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Society atio personal.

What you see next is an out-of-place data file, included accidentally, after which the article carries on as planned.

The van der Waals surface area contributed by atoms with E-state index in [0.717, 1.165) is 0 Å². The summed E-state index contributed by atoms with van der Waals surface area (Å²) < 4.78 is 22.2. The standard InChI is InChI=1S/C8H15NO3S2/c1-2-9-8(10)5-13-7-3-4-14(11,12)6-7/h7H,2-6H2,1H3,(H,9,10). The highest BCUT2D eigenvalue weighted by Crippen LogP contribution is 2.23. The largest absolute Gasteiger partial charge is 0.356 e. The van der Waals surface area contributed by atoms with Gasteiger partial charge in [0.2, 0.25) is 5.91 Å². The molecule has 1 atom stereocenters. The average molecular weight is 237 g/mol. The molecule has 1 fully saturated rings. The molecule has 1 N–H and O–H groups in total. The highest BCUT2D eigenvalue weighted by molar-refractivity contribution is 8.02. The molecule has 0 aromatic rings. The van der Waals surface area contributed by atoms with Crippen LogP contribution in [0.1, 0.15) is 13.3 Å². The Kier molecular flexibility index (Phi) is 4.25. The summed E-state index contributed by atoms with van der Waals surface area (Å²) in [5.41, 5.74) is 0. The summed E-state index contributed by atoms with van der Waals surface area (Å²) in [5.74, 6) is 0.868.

Society atio personal. Captain Jones-Parry, Tyllwyd, has resigned his appointment as District agent under the Primrose League. Lady Puleston of Emeral gave an "at home" last week, at which Mr Comey Grair assisted. Mrs Bell, a most fascinating Swedish lady, is creating a sensation by her charming singing, she is likely to become great snccess. # The Grand Council contemplate placing the whole of Wales under one agent, and supplement- ing his work by speakers to be sent free of charge to Habitations. This however, dapends on certain other contingencies. Four clergymen in priest's orders have entered upon a kind of half monastic, half communistic, life in a small parish within a few miles of one of our cathredral cites, and they may be seen any fine day, in their cassocks, busily working away in their garden. As yet, tilling the ground in order to raise a supply of the kindly fruits of the earth sufficient for their own wants is the only parish work they have undertaken. Last Saturday, the barracks of the Gardens du Corps, or 1st Life Guards, at Potsdam, were the scene of one of those festivals at which the Ger- mans are very skilful, and in which they and their rulers take great delight—a festival to com- memorate the 150 anniversary of the formation of that magnificent regiment by Frederick the Great. From the Seven Years' War onwards to St. Privat and Sedan, this regiment has always been foremost where hard fighting was to be done, and so the Emperor as its chief, determined that its existence for a century and a half should be fittingly celebrated. The scene of the festival was the spacious riding school of the regiment, which had been splendidly decorated with trophies, &c.,foi- the occasion, and with listsof those who had fallen in its ranks, and furnished with tribunes for the large and brilliant concourse of spectators, who included their Imperial Majesties and all their Court. The entertainment, which offered a most attractive panoramic view of the continuity of military glory in Prussia from the accession of Frederick the Great to the present reign, was closed by a sumptuous supper, spread in tents, at which the Emperor drank the health of the finest heavy cavalry regiment in his army. The death of Lady Ely made one more gap in the ever-decreasing list of the Queen's old and tried friends, and it is not surprising to know that Her Majesty, although anticipating the gravest tidings, was quite overcome when the sad news reached her. Needless to add that the Windsor garden-party will not be given. The funeral of Lady Ely was a most impressive though very simple, ceremony, and Princess Christian, Princess Louise, Marchioness of Lome, and the Duchess of Albany testified by their I presence to the sincerity of the regret of the other Royalties, from the Queen downwards, who were unable from various causes to be present at St. Paul's, Knightsbridge. Sir Henry Ponsonby represented the Queen, who sent a beautiful wreath of lilies, roses, and immortelles, bearing a card with the tender inscription A mark of loving affection and gratitude from her devoted friend, Victoria, R.I." The Empress Eugenie's wreath bore a card with the inscription Souvenir de tendre amitie," and Lord Rosslyn, the poet-peer, who was in his youth engaged to Lady Ely, sent a single rose with the inscription, Faithful to the last." It is said that among other suitors for the hand of the Marchioness of Ely when she was still Miss Hope Vere was Count Cavour. # One of the earliest troubles-perhaps the very first crumbled roseleaf in the Queen's royal couch —was the proposed dismissal of her Bedchamber Ladies on the fall of the Melbourne Ministry. Sir Robert Peel and the Duke of Wellington tried to persuade Her Majesty that her ladies were on the same level as her lords, but the Queen would have none of it, and wrote the famous letter to Lord Melbourne, in which she said They wanted to deprive me of my ladies, and! suppose they would deprive me next of my dresses and housemaids they wished to treat me as a girl, but I will show them I am Queen of England." The Elizabethan ring about these words has echoed down the yeas until to-day, and Her Majesty has never failed to remember, and to make other remember, that above and before all else she is Queen of England."








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